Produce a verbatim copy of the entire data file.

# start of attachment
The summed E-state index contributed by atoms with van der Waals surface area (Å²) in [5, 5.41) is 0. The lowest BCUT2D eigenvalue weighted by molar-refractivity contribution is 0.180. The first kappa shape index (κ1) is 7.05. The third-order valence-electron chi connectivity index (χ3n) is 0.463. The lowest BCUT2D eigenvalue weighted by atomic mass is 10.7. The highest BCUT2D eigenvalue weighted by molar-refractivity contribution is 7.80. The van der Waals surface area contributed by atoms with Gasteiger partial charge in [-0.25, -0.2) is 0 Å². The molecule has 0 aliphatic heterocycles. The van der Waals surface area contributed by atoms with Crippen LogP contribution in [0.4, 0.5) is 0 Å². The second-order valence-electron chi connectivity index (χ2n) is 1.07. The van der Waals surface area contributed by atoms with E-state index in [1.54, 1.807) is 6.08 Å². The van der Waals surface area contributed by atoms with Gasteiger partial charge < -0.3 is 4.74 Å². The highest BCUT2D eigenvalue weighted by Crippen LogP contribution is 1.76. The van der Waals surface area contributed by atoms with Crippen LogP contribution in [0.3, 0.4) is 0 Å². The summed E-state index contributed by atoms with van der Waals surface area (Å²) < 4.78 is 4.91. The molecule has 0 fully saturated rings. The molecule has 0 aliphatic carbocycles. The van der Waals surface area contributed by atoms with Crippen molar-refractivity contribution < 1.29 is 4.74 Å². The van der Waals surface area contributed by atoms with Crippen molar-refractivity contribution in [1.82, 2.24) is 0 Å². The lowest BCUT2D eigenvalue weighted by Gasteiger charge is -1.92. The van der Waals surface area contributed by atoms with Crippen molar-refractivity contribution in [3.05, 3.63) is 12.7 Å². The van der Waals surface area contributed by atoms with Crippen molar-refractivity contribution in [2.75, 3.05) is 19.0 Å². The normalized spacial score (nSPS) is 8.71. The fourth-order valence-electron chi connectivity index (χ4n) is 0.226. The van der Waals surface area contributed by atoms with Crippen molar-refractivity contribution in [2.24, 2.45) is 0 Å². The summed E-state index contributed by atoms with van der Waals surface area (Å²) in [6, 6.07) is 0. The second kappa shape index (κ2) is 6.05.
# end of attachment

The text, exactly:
The summed E-state index contributed by atoms with van der Waals surface area (Å²) in [5, 5.41) is 0. The lowest BCUT2D eigenvalue weighted by molar-refractivity contribution is 0.180. The first kappa shape index (κ1) is 7.05. The third-order valence-electron chi connectivity index (χ3n) is 0.463. The lowest BCUT2D eigenvalue weighted by atomic mass is 10.7. The highest BCUT2D eigenvalue weighted by molar-refractivity contribution is 7.80. The van der Waals surface area contributed by atoms with Gasteiger partial charge in [-0.25, -0.2) is 0 Å². The molecule has 0 aliphatic heterocycles. The van der Waals surface area contributed by atoms with Crippen LogP contribution in [0.4, 0.5) is 0 Å². The second-order valence-electron chi connectivity index (χ2n) is 1.07. The van der Waals surface area contributed by atoms with E-state index in [1.54, 1.807) is 6.08 Å². The van der Waals surface area contributed by atoms with Gasteiger partial charge < -0.3 is 4.74 Å². The highest BCUT2D eigenvalue weighted by Crippen LogP contribution is 1.76. The van der Waals surface area contributed by atoms with Crippen LogP contribution in [0.3, 0.4) is 0 Å². The summed E-state index contributed by atoms with van der Waals surface area (Å²) < 4.78 is 4.91. The molecule has 0 fully saturated rings. The molecule has 0 aliphatic carbocycles. The van der Waals surface area contributed by atoms with Crippen molar-refractivity contribution < 1.29 is 4.74 Å². The van der Waals surface area contributed by atoms with Crippen molar-refractivity contribution in [1.82, 2.24) is 0 Å². The lowest BCUT2D eigenvalue weighted by Gasteiger charge is -1.92. The van der Waals surface area contributed by atoms with Crippen molar-refractivity contribution in [3.05, 3.63) is 12.7 Å². The van der Waals surface area contributed by atoms with Crippen molar-refractivity contribution in [2.75, 3.05) is 19.0 Å². The normalized spacial score (nSPS) is 8.71. The fourth-order valence-electron chi connectivity index (χ4n) is 0.226. The van der Waals surface area contributed by atoms with Crippen molar-refractivity contribution in [2.24, 2.45) is 0 Å². The summed E-state index contributed by atoms with van der Waals surface area (Å²) in [6, 6.07) is 0. The second kappa shape index (κ2) is 6.05.